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Dr. Emil Javier

What to do with agriculture in 2016 and beyond (Part VII)

‘There are those who look at things the way they are, and ask why... I dream of things that never were, and ask why not?’ – Robert Kennedy What to do with rice For the most part policies, legislation and public appropriations needed to make our agriculture more productive, competitive, equitable and sustainable are in place. The appropriate policies, directions and priorities have been dealt with comprehensively by the Agriculture and Fisheries Modernization Act (AFMA) of 1997, the Fisheries Code of 1998 and other related enactments by Congress. The appropriations of the Department of Agriculture (DA) have more than doubled to P90 million during the last five years. What is sorely lacking is smart program planning, execution and coordination by the many agencies of government, both national and local, particularly by the DA. However, …

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What to do with agriculture in 2016 and beyond (Part VII)

‘There are those who look at things the way they are, and ask why... I dream  of things that never were, and ask why not?’ – Robert Kennedy What to do with Rural extension Alarmed by the superficial treatment of agriculture in the first debate among the candidates for president held in Cagayan de Oro, a five-member multi-sectoral coalition led by Ernesto Ordonez (Alyansa Agrikultura) and Alex Escano (Philippine Chamber of Agriculture and Fisheries, Inc. [PCAFI]) conducted a press conference on February 24 at the Aristocrat in Makati to bring to the candidates’ attention six major recommendations with which to give life to the anemic rural sector. First among these is the imperative to strengthen the management and capacity of the Department of Agriculture (DA) to provide central direction and coordination of public …

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Fortune and misfortune

The furor created by the Supreme Court (SC) by its adverse decision on Bt eggplant and plant products, in general, derived from the use of modern biotechnology calls to mind the Chinese parable of the old man who lost a horse. The old man whose name was Sai Wong (meaning, “an old man at the border”) lived in northern China during the Warring States period. The old man was good at raising horses and one day one of his horses wandered off and got lost. His neighbors were very sorry for him but after a day or two, the horse returned with another fine horse. The old man’s only son tried to tame the new horse but fell off and broke his leg. And soon thereafter war broke out when the …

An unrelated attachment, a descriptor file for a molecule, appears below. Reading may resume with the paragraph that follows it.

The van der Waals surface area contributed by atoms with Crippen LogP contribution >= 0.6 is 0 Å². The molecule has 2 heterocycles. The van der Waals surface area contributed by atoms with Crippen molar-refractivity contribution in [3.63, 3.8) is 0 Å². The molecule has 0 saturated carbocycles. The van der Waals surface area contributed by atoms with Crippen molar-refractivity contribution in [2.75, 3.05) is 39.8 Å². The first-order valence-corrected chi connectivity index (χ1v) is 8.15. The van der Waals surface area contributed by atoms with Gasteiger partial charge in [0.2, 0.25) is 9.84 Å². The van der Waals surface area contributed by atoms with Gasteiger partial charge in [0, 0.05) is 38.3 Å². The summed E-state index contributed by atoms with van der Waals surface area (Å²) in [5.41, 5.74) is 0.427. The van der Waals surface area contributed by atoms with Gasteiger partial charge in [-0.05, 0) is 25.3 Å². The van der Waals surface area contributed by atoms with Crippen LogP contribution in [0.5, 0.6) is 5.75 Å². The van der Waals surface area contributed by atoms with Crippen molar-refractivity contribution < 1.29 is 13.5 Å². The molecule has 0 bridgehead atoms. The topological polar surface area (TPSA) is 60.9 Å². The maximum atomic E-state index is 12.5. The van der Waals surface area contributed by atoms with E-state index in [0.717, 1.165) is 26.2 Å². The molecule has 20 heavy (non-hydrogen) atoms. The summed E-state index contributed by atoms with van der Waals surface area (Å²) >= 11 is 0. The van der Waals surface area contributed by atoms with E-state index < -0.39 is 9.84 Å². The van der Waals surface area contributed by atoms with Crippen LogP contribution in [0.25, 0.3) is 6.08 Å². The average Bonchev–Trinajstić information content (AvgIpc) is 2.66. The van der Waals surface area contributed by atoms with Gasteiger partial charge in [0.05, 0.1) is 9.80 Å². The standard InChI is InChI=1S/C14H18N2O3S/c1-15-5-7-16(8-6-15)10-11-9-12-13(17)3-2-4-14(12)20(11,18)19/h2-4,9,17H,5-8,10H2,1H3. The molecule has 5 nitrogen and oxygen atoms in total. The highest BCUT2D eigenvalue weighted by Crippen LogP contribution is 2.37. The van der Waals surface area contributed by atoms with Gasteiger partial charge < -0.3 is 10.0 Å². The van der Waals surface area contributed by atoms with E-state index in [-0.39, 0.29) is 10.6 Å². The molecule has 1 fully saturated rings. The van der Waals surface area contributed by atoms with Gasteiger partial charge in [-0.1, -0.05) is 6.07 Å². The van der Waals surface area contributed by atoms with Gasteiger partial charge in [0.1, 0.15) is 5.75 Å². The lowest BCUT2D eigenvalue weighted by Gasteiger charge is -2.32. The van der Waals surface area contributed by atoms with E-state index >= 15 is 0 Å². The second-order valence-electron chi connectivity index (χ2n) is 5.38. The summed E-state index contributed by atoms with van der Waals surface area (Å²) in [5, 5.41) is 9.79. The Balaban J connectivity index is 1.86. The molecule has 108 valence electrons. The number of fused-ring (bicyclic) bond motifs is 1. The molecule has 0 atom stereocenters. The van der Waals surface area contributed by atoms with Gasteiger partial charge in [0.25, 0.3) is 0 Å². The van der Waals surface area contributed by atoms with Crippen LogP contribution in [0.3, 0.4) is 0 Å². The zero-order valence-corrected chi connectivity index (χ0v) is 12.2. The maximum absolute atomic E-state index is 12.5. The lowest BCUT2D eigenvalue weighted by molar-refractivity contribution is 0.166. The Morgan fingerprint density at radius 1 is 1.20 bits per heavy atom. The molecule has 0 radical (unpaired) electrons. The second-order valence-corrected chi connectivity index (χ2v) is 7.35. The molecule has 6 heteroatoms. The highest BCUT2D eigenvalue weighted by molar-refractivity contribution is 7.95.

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What to do with agriculture in 2016 and beyond

Persevering with coops, IAs and ARCs The underwhelming performance of cooperatives, irrigators associations and agrarian reform communities beg the questions – should we persevere in organizing farmers into cooperatives, irrigators associations and agrarian reform communities? And, if so, however else should we proceed? The basic premise for organizing farmers into producers clusters is to overcome lack of economies of scale at all stages of the farming enterprise, starting from land preparation, to culture / husbandry, acquisition of inputs, credit and technology, and finally to transport, storage and marketing of produce. The clusters will allow the small, fragmented farms to operate as larger management units, sidestepping the sensitive issue of land ownership. The other way of course is to reverse agrarian reform and allow the landed families and the elite in the countryside as well …

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What to do with agriculture in 2016 and beyond

‘There are those who look at things the way they are, and ask why... I dream of things that never were, and ask why not?’ – Robert Kennedy   CREDIT TO THE UNBANKABLE  AND UNDERSERVED The most recalcitrant shortcoming in our agricultural development program is our failure to provide easy access to and affordable credit to the bulk of our small farmers and fisherfolk. For lack of credit they are unable to avail of inputs and technologies with which to increase yields, reduce losses and enhance incomes. The magnitude of the challenge is reflected in the 2013 statistics from the Agricultural Credit Policy Council (ACPC), which is a dedicated unit in the Department of Agriculture (DA) tasked to provide direction and oversight to agricultural lending. The agriculture and fisheries sector contributed 12 percent to our …

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What to do with agriculture in 2016 and beyond